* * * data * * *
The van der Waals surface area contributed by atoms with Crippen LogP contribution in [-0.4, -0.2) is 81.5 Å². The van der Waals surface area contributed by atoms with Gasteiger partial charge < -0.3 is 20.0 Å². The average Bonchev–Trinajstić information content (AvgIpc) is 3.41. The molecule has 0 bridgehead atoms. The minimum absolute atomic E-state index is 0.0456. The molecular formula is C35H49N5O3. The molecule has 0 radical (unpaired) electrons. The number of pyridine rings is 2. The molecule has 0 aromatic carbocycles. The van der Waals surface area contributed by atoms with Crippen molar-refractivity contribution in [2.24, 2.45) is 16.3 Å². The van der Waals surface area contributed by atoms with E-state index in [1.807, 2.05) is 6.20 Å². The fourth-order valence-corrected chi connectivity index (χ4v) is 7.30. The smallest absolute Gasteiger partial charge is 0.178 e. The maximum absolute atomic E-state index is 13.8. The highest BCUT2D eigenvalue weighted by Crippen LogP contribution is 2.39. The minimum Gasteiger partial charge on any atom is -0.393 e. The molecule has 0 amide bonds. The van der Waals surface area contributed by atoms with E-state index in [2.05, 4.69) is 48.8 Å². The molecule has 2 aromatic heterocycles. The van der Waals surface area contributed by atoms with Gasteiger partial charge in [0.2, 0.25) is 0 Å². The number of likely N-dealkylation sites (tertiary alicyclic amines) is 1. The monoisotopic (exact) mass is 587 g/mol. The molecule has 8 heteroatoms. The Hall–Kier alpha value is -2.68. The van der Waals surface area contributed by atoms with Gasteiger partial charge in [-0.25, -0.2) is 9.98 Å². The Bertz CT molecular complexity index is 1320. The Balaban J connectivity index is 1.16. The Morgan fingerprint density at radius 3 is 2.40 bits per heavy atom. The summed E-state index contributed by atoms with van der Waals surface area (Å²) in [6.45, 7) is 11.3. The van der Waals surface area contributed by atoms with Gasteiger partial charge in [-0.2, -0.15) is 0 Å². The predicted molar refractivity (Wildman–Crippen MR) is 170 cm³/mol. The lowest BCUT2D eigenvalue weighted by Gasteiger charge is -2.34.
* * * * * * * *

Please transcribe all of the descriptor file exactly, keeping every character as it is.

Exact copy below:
The van der Waals surface area contributed by atoms with Crippen LogP contribution in [-0.4, -0.2) is 81.5 Å². The van der Waals surface area contributed by atoms with Gasteiger partial charge < -0.3 is 20.0 Å². The average Bonchev–Trinajstić information content (AvgIpc) is 3.41. The molecule has 0 bridgehead atoms. The minimum absolute atomic E-state index is 0.0456. The molecular formula is C35H49N5O3. The molecule has 0 radical (unpaired) electrons. The number of pyridine rings is 2. The molecule has 0 aromatic carbocycles. The van der Waals surface area contributed by atoms with Crippen molar-refractivity contribution in [2.24, 2.45) is 16.3 Å². The van der Waals surface area contributed by atoms with E-state index in [1.807, 2.05) is 6.20 Å². The fourth-order valence-corrected chi connectivity index (χ4v) is 7.30. The smallest absolute Gasteiger partial charge is 0.178 e. The maximum absolute atomic E-state index is 13.8. The highest BCUT2D eigenvalue weighted by Crippen LogP contribution is 2.39. The minimum Gasteiger partial charge on any atom is -0.393 e. The molecule has 0 amide bonds. The van der Waals surface area contributed by atoms with E-state index in [2.05, 4.69) is 48.8 Å². The molecule has 2 aromatic heterocycles. The van der Waals surface area contributed by atoms with Gasteiger partial charge in [0.2, 0.25) is 0 Å². The number of likely N-dealkylation sites (tertiary alicyclic amines) is 1. The monoisotopic (exact) mass is 587 g/mol. The molecule has 8 heteroatoms. The Hall–Kier alpha value is -2.68. The van der Waals surface area contributed by atoms with Gasteiger partial charge in [-0.25, -0.2) is 9.98 Å². The Bertz CT molecular complexity index is 1320. The Balaban J connectivity index is 1.16. The Morgan fingerprint density at radius 3 is 2.40 bits per heavy atom. The summed E-state index contributed by atoms with van der Waals surface area (Å²) in [6.45, 7) is 11.3. The van der Waals surface area contributed by atoms with Gasteiger partial charge in [-0.2, -0.15) is 0 Å². The predicted molar refractivity (Wildman–Crippen MR) is 170 cm³/mol. The lowest BCUT2D eigenvalue weighted by Gasteiger charge is -2.34.